- Water the place and keep watering twice a day until the new soil becomes fully covered with grass.
Frequently Asked Questions (FAQs)
What is digging holes in the lawn overnight?
Several different animals can dig holes in the lawn overnight. These include rodents, reptiles, and some mammals such as foxes. These sneaky animals come out at night when there are no people around and dig small holes in the lawn overnight. Depending on the size and type of hole, you can usually guess which animal might be responsible for digging holes in the lawn overnight.
What insects make small holes in the ground?
Ants, termites, beetles, wasps, and bees are all responsible for digging holes in the ground from time to time. Sometimes they do it so that they can lay eggs; other times they do it so they can find something to eat. Additionally, some insects are permanent ground dwellers, meaning they spend their entire lives inside the ground.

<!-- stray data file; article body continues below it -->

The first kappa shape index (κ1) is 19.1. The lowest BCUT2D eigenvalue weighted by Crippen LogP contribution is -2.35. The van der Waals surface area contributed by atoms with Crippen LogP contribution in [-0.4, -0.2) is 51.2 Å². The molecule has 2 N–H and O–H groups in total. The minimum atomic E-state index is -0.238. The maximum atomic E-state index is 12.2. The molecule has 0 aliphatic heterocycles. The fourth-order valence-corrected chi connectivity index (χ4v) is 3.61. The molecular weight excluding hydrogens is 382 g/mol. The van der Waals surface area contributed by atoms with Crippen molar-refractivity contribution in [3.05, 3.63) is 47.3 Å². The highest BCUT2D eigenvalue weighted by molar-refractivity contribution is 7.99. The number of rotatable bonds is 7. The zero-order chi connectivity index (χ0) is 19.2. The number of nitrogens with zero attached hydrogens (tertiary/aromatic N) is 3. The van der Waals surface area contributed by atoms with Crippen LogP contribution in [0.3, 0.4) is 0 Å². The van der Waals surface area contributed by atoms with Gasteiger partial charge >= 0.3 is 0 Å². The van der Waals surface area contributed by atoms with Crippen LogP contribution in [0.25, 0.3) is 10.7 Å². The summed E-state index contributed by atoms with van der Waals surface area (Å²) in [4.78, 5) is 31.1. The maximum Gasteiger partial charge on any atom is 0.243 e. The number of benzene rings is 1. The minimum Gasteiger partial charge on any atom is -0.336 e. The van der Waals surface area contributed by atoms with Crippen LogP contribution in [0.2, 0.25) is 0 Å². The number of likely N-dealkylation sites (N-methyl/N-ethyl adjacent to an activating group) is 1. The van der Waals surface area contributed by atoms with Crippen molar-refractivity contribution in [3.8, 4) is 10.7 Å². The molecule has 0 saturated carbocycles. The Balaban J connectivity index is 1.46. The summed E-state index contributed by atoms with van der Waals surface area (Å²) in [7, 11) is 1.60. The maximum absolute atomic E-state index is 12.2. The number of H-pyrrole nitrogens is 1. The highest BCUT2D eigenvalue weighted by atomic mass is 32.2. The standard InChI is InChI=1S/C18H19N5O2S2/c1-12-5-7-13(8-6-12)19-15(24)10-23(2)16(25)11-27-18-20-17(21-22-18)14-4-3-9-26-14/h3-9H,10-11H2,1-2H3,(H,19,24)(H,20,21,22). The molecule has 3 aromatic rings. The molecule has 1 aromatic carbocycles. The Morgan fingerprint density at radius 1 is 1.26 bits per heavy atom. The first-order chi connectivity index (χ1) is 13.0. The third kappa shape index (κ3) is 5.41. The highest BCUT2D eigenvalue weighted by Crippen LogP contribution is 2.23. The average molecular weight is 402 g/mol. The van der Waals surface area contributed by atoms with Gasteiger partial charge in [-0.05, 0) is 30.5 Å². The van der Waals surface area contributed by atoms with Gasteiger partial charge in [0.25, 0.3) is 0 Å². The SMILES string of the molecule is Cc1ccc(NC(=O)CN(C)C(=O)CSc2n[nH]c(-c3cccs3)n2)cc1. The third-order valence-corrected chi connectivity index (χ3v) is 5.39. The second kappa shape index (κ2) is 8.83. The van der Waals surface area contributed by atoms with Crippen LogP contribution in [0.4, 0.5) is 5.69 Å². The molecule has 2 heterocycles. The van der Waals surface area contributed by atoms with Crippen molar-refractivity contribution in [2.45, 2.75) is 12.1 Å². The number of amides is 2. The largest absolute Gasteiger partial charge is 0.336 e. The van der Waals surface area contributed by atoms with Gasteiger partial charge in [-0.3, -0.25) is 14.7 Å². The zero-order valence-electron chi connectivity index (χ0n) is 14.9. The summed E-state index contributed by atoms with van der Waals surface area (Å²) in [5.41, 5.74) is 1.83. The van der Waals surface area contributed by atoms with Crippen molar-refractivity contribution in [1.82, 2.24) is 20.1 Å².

Do snakes make holes in the yard?
Not all, but some snakes make holes in lawns, yards, and gardens. They might do it to seek shelter in tree hollows, under logs, leaf litter, or in holes or burrows made by other soil-dwelling creatures. Finding snake holes in a lawn can be pretty scary and for a good reason. You never know what snake might be lurking inside the hole.
It is better to call relevant authorities instead of trying to examine snake holes on your own. However, if you are curious, make sure you have all the protective gear before you go exploring unidentified holes in the lawn.
Sources for Further Reading
- What’s Making This Hole in My Yard???. Retrieved 13 April 2022, from https://caldwell.ces.ncsu.edu/2018/04/whats-making-this-hole-in-my-yard/
- Holes in the Lawn. (2022). Retrieved 13 April 2022, from https://hgic.clemson.edu/factsheet/holes-in-the-lawn/
- Diagnosing Holes in the Yard. (2022). Retrieved 13 April 2022, from https://naturalresources.extension.iastate.edu/wildlife/diagnosing-holes-yard